The cheeks of Ameraucana are puffed out and look very colorful. This chicken breed has black, white, blue, brown-red, blue wheaten, silver color palettes that look cool.
Standard male Ameraucanas weigh about 3 kg and females about 2-2.5 kg, Whereas Bantam male Ameraucana weighs about 800 gm and females about 700 gm on average.
Ameraucana chickens lay about 250 blue eggs per year. Sometimes you may see bluish-green color eggs.
3. Cream Legbar Chicken
Cream Legbar is one of the most popular chicken breeds right now in the United States. It is over 100 years old breed chicken.
They are medium-size chicken breeds that look triangular and like to move free range and very cool in nature.
If you want to raise a blue egg laying chicken, then Cream Legbar is a perfect breed.
The Cream Legbar is a cross between Leghorns, Cambars, Barred Plymouth Rocks, and Araucanas. Because of the Araucana chicken gene, the color of Cream Legbar eggs is light blue and blue-green.
Cream Legbar chicken lays about 180-200 eggs per year. The average weight of male Cream Legbar chicken is about 3-3.5 kg, and female is about 2-2.5 kg.
4. Easter Egger Chickens
It is also the most favorite chicken in the United States as a backyard free-range chicken. This breed carries genes of Araucanas and Ameraucanas. So, Most of the Easter Egger Chickens also lay Blue color eggs but some lay eggs of other colors.
But these Easter Egger Chickens are popular for their different color of eggs and plumage.
Most of the Easter Egger chickens are rumpless. Because of the genes of Araucanas and Ameraucanas, they do not have a tail. You may see tails in a few Easter Eggers because people breed them with other chicken breeds.
There is no specific color of Easter Egger chickens. They are multicolor birds.
Easter Eggers are good layers. They lay about 280 eggs per year. The average weight of males is 2.5 kg, and the female is about 2 kg.
Chickens that Lay Green Colored Eggs
Did you ever wish for a green egg that’s not rotten? Well, you’re going to be involved throughout this one chicken breed, which primarily lays green eggs.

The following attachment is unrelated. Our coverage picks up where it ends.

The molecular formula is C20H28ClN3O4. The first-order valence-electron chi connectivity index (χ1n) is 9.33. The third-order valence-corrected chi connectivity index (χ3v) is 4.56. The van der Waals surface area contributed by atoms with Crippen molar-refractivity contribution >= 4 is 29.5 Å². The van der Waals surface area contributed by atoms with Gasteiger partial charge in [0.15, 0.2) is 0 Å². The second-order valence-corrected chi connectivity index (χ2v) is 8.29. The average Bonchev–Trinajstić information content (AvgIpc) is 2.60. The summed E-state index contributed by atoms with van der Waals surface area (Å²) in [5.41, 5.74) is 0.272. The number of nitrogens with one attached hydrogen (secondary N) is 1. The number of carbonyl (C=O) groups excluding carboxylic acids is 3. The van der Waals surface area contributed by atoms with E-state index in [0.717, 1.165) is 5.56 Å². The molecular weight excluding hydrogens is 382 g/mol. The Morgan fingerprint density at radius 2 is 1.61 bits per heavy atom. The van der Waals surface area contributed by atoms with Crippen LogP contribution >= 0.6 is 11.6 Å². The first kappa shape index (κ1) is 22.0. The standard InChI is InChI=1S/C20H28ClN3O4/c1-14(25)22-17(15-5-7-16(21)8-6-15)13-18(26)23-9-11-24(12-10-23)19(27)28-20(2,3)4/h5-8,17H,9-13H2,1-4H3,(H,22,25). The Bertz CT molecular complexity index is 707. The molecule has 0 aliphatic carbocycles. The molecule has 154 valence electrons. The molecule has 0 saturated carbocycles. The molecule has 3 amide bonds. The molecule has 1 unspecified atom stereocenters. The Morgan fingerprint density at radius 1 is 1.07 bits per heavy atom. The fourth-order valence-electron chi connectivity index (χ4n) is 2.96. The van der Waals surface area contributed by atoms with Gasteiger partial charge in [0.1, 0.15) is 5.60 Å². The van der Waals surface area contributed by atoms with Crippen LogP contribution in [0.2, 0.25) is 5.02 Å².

Here, mainly three chicken breed lays green colored eggs, and they are: Olive Eggers, Ice Cream Bars, and Favaucana. Let’s get more detailed information about such eggs laying green color.
1. Olive Egger Chicken
Olive Eggers is a mashed chicken breed, which results from combining Legbars, Marans, or Ameraucanas. As these are interesting and beautiful chickens, the primary point of buying Olive Eggers is to get olive-colored eggs!
Getting a colorful assortment through your egg cartons is an excellent way for your clients to create value to a cost.
Such Olive Egger Chickens will look a bit different as they lay all colored eggs of olive green. The shell’s inside is bright green; and outside would have a translucent brown covering, and over the green, making it olive color.
We hardly find such birds throughout all areas of the country.
Production: Olive Eggers are great layers of approximately 180-200 large eggs for every annum.
Body Type: Olive Eggers is stocky, medium-size chickens, often pea combs or muffs that add with their curious appearance and bearing.
Weight: 4.5 lbs cockerel, 3.5 lbs Pullet
Similar to Easter Eggers, such chickens are really a crossbreed. They have unique patterns for them, but they lay eggs from olive to camo green anytime.
They are a neat addition to every backyard flock to say.
2. Ice Cream Bar Chicken
Ice Cream Bars are a cross among Isbars and Cream Legbars. They are green eggs layers. Many owners know their eggs are teal-colored and blueish green; so the real shade seems to depend also on the specific hen.
Such birds are bred primarily for looks or many reasons on contemporary agriculture, small-sized, sustainable farmlands. They lay a suitable amount of eggs, usually 150 to 200 per year.
Swedish Isbar Chickens are clever, smart fowl. They are quite vigilant towards predators or good foragers. They are also very friendly to humans and interactive.
In the mid-twentieth century, a Swedish Isbar Chicken was established as part of the larger genetic poultry initiatives of a Swedish priest named Martin Silverudd. Those birds were first introduced in the United States in 2011.